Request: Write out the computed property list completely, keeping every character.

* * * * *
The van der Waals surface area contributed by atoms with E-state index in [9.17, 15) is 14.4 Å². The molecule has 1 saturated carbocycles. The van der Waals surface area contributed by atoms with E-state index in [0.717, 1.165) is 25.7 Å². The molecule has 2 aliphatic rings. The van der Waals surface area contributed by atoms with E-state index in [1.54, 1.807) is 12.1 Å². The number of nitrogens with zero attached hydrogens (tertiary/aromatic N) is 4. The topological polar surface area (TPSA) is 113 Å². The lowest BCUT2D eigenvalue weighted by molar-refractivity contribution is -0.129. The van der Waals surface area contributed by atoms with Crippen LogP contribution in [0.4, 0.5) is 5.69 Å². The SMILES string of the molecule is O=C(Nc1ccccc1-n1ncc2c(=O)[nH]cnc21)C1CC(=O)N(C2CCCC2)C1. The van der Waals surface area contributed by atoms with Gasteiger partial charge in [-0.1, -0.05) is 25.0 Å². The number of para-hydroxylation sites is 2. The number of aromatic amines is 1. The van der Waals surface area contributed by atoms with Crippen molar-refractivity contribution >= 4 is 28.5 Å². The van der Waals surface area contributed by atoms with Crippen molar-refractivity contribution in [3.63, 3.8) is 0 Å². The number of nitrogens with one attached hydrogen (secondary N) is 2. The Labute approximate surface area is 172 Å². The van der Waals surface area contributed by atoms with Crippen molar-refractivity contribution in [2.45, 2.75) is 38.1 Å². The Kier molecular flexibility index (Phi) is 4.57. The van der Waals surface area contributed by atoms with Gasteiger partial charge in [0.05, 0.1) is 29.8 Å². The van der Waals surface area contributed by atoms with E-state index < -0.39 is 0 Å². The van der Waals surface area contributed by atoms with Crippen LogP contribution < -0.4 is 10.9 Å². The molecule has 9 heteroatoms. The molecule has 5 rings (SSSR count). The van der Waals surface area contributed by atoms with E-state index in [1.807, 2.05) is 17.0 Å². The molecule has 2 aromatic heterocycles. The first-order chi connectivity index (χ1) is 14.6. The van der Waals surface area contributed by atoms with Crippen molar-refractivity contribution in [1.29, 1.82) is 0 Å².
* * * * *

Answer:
The van der Waals surface area contributed by atoms with E-state index in [9.17, 15) is 14.4 Å². The molecule has 1 saturated carbocycles. The van der Waals surface area contributed by atoms with E-state index in [0.717, 1.165) is 25.7 Å². The molecule has 2 aliphatic rings. The van der Waals surface area contributed by atoms with E-state index in [1.54, 1.807) is 12.1 Å². The number of nitrogens with zero attached hydrogens (tertiary/aromatic N) is 4. The topological polar surface area (TPSA) is 113 Å². The lowest BCUT2D eigenvalue weighted by molar-refractivity contribution is -0.129. The van der Waals surface area contributed by atoms with Crippen LogP contribution in [0.4, 0.5) is 5.69 Å². The SMILES string of the molecule is O=C(Nc1ccccc1-n1ncc2c(=O)[nH]cnc21)C1CC(=O)N(C2CCCC2)C1. The van der Waals surface area contributed by atoms with Gasteiger partial charge in [-0.1, -0.05) is 25.0 Å². The number of para-hydroxylation sites is 2. The number of aromatic amines is 1. The van der Waals surface area contributed by atoms with Crippen molar-refractivity contribution >= 4 is 28.5 Å². The van der Waals surface area contributed by atoms with Crippen molar-refractivity contribution in [3.63, 3.8) is 0 Å². The number of nitrogens with one attached hydrogen (secondary N) is 2. The Labute approximate surface area is 172 Å². The van der Waals surface area contributed by atoms with Crippen molar-refractivity contribution in [2.45, 2.75) is 38.1 Å². The Kier molecular flexibility index (Phi) is 4.57. The van der Waals surface area contributed by atoms with Gasteiger partial charge in [0.05, 0.1) is 29.8 Å². The van der Waals surface area contributed by atoms with E-state index < -0.39 is 0 Å². The van der Waals surface area contributed by atoms with Crippen LogP contribution < -0.4 is 10.9 Å². The molecule has 9 heteroatoms. The molecule has 5 rings (SSSR count). The van der Waals surface area contributed by atoms with E-state index in [1.807, 2.05) is 17.0 Å². The molecule has 2 aromatic heterocycles. The first-order chi connectivity index (χ1) is 14.6. The van der Waals surface area contributed by atoms with Crippen molar-refractivity contribution in [1.29, 1.82) is 0 Å².